What Savvy Investors Can Learn from their Cats
What Savvy Investors Can Learn from their Cats
The financial advisors at Harford Retirement Planners think our feline friends can teach everyone a few things about investing. While the ordinary house cat might not be your first pick when thinking of animals to model your investment style after, your favorite furry friend has several qualities that might be helpful to your investment outlook.
Conserve Your Energy
While many human beings need 6-8 hours of shuteye per night, anyone living with a cat knows that this is amateur hour. A cat will sleep as much as half the day away. Meanwhile, outdoor cats are often looking for a dry, warm place to catch a few winks.
While you probably can't get away with sleeping that much (and good for you, if you can), the more important lesson is that you don't need to spend your energy chasing every trend or hot financial tip. It can be a warm, comfortable feeling to have a financial strategy that allows you to relax and only take on the critical information.
Choose Your People Carefully
While your cat is probably a sweetheart, you've probably run into a cat or two who weren't all that friendly. Cats are selective about the humans they befriend. They want someone who feeds them regularly, gives them a warm and comfortable home and lets them have their privacy.
Your financial professional may be able to provide a similar element of comfort. For that reason, it's worth selecting them carefully and spending time thinking about how they can serve you best. The objective is to assist you in meeting your financial goals. They are also there to protect you from danger—in cat terms, that might be guiding you away from investments that might figuratively trap you behind the refrigerator.
Enjoy a Diverse Diet
Cats are natural hunters. Left on their own, they seek out birds, fish and rodents. While cats are carnivores, it's not unusual for them to prefer specific foods and cycle them through from time to time.
Eating and investing are two very different activities, but diversity can be an excellent strategy for both. Your trusted financial professional will likely want you to look at several other avenues for your investments, not placing all of your eggs in one basket.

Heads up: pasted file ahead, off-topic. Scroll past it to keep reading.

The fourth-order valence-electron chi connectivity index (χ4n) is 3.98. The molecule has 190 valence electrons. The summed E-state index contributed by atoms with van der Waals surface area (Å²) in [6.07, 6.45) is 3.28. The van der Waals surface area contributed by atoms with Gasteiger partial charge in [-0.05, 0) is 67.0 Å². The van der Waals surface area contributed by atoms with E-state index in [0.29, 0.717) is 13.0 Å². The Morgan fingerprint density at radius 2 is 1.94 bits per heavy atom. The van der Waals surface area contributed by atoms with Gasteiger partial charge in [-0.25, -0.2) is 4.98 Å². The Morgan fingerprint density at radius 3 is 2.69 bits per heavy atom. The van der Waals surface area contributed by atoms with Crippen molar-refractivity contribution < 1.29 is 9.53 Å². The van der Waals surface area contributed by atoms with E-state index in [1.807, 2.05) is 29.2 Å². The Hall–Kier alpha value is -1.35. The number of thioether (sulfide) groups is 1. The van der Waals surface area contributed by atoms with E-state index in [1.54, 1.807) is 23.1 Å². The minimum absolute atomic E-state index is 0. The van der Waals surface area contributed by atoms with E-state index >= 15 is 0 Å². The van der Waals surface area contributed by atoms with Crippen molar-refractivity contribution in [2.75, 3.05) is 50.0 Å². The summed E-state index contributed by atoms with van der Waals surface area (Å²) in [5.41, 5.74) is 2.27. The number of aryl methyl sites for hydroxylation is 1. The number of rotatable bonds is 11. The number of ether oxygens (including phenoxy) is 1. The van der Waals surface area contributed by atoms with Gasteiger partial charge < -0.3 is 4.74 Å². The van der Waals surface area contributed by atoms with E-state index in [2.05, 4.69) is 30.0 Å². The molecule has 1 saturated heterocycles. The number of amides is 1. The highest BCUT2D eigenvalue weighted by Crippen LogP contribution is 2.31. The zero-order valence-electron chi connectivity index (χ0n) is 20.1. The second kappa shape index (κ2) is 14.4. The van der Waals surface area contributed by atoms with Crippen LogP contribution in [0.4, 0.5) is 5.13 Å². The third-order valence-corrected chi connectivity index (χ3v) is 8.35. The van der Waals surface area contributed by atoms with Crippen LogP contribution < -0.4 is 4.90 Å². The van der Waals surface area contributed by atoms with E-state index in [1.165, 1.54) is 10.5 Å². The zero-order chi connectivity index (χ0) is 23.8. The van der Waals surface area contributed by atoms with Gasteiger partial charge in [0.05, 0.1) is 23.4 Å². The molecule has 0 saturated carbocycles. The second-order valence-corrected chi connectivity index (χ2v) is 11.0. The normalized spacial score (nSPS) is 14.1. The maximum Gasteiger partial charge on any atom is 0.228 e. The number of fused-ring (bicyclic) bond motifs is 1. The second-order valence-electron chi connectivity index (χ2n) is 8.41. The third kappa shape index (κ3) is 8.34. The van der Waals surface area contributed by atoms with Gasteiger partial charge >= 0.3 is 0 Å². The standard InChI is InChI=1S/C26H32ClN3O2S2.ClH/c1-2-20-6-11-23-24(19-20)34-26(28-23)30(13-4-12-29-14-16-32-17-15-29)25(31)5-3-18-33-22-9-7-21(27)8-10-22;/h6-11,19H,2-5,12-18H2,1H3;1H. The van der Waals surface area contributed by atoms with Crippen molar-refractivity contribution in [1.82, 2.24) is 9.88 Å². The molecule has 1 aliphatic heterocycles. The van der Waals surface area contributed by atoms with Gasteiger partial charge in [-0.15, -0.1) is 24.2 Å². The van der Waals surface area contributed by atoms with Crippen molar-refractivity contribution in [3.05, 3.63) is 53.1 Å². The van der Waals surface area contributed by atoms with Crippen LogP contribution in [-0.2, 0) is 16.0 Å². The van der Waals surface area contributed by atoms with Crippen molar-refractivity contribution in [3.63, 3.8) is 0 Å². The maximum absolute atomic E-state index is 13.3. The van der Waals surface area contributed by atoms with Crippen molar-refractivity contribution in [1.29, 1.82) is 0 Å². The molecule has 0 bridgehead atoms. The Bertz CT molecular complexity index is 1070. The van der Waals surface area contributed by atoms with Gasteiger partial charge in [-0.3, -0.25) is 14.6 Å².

If you play with your cat, you've likely noticed that they possess incredibly sharp focus. When the catnip mouse bounces across the carpet or the red dot from your laser pointer dances across the wall, there's nothing that will distract their attention.
It's a good idea to maintain a similar focus on your financial strategy, as developed by you and your trusted financial professional. The distractions from this strategy might be bells and whistles from the news, opportunities that aren't all they seem and your fears and anxieties about investing. Think of the objectives of your financial strategy as your red dot. Stay locked on with the same ferocity as your pet.
Look Before You Leap
From time to time, you need to make changes. When your cat needs a moment of privacy (usually for a nap), they may leap onto a high shelf or on top of a tall piece of furniture. Have you ever watched your cat think through such a leap? As amusing as it can be to witness, your cat is thinking it through carefully.
These times may arrive for your financial strategy, as well. Careful consideration before significant steps, again with your trusted financial professional involved, is always a good idea. It's not a time for a quick decision but a thoughtful examination of the situation concerning your objectives.
Keep Things Neat and Tidy!
Cats like things to be tidy; they bathe and groom themselves thoroughly. If you aren't taking care of their litter box, they get annoyed. While they don't have the civility or the thumbs to keep clean quite the way we do, it's still essential to them.
It's essential, then, to treat your financial life with similar care. Sometimes things we try don't work out, like a small business or some other enterprise. When that happens, it's time to bury them in the sand. Or, more accurately, move on from what's not working onto something new. Even if there's no significant development that's obvious, there is a value from time to time in working with your financial professional to groom out investments that might be underperforming in favor of other opportunities.
With that, it's time to thank our feline friends for lending a helping paw when considering our financial lives. They might appreciate an offering of a few kitty treats or maybe a new toy. Just be careful not to wake them from their all-important seventh nap of the afternoon.
This content is developed from sources believed to be providing accurate information, and provided by Twenty Over Ten. It may not be used for the purpose of avoiding any federal tax penalties. Please consult legal or tax professionals for specific information regarding your individual situation. The opinions expressed and material provided are for general information, and should not be considered a solicitation for the purchase or sale of any security.